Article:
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Captain Db Kay's Exploit.--One of the neatest exploits of the Norfolk campaign was performed by Capt. Drake De Kay, of Gen. Mansfield's staff, while awaiting the General's arrival at a house called Moore's Ranch, a kind of summer hotel kept by a man named Moore, at Ocean View, the place of debarkation. All the white men and most of the women of this vicinity had fled — it was said by those they had left behind, to the woods, to prevent being forced into the rebel service. Captain De Kay, while supper was being prepared, mounted his horse and determined to explore the country, followed only by his negro servant. As he was passing a swamp toward evening, he came suddenly upon seven of the secession troops, who were lurking by the roadside, and were armed with double-barrelled guns. The Captain turned and shouted to his (imaginary) company to prepare to charge, and then riding forward rapidly, revolver in hand, told the men they were his prisoners, as his cavalry would soon be upon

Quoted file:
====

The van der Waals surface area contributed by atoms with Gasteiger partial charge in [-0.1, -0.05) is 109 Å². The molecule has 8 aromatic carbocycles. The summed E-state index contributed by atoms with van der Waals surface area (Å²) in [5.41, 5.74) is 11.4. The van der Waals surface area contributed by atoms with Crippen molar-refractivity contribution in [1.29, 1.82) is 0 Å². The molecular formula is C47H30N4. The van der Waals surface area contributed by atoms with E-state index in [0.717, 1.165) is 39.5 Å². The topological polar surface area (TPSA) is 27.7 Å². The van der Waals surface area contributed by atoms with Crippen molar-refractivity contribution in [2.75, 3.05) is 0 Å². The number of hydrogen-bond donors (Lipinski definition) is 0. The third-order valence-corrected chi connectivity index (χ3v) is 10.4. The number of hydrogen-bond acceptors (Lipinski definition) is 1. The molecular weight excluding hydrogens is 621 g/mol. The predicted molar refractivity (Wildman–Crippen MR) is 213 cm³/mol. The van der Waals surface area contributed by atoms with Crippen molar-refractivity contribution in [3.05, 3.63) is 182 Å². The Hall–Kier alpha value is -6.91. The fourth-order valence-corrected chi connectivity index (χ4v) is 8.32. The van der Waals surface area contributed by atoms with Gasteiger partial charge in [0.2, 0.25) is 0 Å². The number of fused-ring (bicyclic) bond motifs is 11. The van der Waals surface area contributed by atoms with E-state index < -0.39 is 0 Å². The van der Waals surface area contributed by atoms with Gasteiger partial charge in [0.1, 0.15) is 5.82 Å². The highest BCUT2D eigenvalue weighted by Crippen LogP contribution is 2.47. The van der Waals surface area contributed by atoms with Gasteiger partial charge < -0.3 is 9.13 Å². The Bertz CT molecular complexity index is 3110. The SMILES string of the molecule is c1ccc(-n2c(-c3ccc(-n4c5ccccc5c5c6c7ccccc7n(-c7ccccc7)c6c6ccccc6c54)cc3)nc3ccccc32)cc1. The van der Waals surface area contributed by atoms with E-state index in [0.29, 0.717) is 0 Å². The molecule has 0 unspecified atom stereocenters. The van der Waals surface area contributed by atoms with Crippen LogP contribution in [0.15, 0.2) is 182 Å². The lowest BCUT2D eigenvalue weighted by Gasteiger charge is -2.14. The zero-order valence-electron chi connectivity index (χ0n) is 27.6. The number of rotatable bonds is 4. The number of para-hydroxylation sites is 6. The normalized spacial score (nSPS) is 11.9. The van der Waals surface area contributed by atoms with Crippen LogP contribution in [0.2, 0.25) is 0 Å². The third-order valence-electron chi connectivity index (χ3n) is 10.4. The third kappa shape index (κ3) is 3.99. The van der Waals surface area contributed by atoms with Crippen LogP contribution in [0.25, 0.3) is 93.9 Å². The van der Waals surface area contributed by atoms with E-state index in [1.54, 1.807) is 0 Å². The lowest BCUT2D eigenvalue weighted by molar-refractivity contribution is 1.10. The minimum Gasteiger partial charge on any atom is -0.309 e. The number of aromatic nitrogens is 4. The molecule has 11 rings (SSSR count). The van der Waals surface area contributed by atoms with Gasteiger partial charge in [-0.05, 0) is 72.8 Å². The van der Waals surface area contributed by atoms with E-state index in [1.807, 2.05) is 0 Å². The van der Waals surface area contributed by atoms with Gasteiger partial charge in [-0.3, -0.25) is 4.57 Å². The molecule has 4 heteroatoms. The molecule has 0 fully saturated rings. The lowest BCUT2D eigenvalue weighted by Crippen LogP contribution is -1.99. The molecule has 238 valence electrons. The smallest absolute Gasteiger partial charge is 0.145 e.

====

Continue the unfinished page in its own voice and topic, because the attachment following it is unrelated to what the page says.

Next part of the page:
vindicate the right; Bid your sons from field and town, Through summer's smile and winter's frown Make ready for the fight. Now that you have drawn the sword, Throw away the useless sheath, Hear your destiny's award-- Drive the invaders from your sward, Or lay your heads beneath. In the field with conflict rife, None must falter, yield, or fly; Honor, liberty, and life, All are staked upon the strife, You must “do or die.” Let your daughters shed no tear, Though their dearest may be slain; None for self must hope or fear, All with joy their burdens bear, Till you are free again. By the consecrated soil Where your Washington had birth, Keep your homes from ruthless spoil, Keep your shield from spot or soil, Or perish from the earth. New-Albany, Indiana, April 28, 1863. Mr. Frank Moore, Editor rebellion record: The inclosed is a genuine rebel ode, which came to my hands last year. It seems to have more merit than most of their productions. Very respectfully, F. Wills